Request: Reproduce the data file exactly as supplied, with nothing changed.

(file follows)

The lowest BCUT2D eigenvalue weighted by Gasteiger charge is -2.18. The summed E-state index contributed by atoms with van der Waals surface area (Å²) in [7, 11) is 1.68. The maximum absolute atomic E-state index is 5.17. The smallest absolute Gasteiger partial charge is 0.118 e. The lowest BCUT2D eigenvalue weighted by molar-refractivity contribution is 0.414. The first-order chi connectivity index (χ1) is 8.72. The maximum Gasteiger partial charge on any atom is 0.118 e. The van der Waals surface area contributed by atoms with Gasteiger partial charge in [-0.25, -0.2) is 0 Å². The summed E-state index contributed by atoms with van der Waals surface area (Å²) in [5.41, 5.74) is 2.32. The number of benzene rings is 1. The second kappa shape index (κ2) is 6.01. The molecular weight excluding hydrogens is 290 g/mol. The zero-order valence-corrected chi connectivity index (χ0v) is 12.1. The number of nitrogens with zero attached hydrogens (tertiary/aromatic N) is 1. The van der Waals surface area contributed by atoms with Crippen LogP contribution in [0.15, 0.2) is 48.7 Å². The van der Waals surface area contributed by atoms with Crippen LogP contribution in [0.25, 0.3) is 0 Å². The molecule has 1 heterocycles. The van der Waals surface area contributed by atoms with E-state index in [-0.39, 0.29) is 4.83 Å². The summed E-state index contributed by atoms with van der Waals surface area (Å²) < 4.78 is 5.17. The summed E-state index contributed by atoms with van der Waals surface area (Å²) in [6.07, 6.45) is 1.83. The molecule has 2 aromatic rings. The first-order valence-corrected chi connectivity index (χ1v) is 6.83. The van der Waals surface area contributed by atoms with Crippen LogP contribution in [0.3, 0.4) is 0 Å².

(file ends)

The lowest BCUT2D eigenvalue weighted by Gasteiger charge is -2.18. The summed E-state index contributed by atoms with van der Waals surface area (Å²) in [7, 11) is 1.68. The maximum absolute atomic E-state index is 5.17. The smallest absolute Gasteiger partial charge is 0.118 e. The lowest BCUT2D eigenvalue weighted by molar-refractivity contribution is 0.414. The first-order chi connectivity index (χ1) is 8.72. The maximum Gasteiger partial charge on any atom is 0.118 e. The van der Waals surface area contributed by atoms with Gasteiger partial charge in [-0.25, -0.2) is 0 Å². The summed E-state index contributed by atoms with van der Waals surface area (Å²) in [5.41, 5.74) is 2.32. The number of benzene rings is 1. The second kappa shape index (κ2) is 6.01. The molecular weight excluding hydrogens is 290 g/mol. The zero-order valence-corrected chi connectivity index (χ0v) is 12.1. The number of nitrogens with zero attached hydrogens (tertiary/aromatic N) is 1. The van der Waals surface area contributed by atoms with Crippen LogP contribution in [0.15, 0.2) is 48.7 Å². The van der Waals surface area contributed by atoms with Crippen LogP contribution in [0.25, 0.3) is 0 Å². The molecule has 1 heterocycles. The van der Waals surface area contributed by atoms with E-state index in [-0.39, 0.29) is 4.83 Å². The summed E-state index contributed by atoms with van der Waals surface area (Å²) < 4.78 is 5.17. The summed E-state index contributed by atoms with van der Waals surface area (Å²) in [6.07, 6.45) is 1.83. The molecule has 2 aromatic rings. The first-order valence-corrected chi connectivity index (χ1v) is 6.83. The van der Waals surface area contributed by atoms with Crippen LogP contribution in [0.3, 0.4) is 0 Å².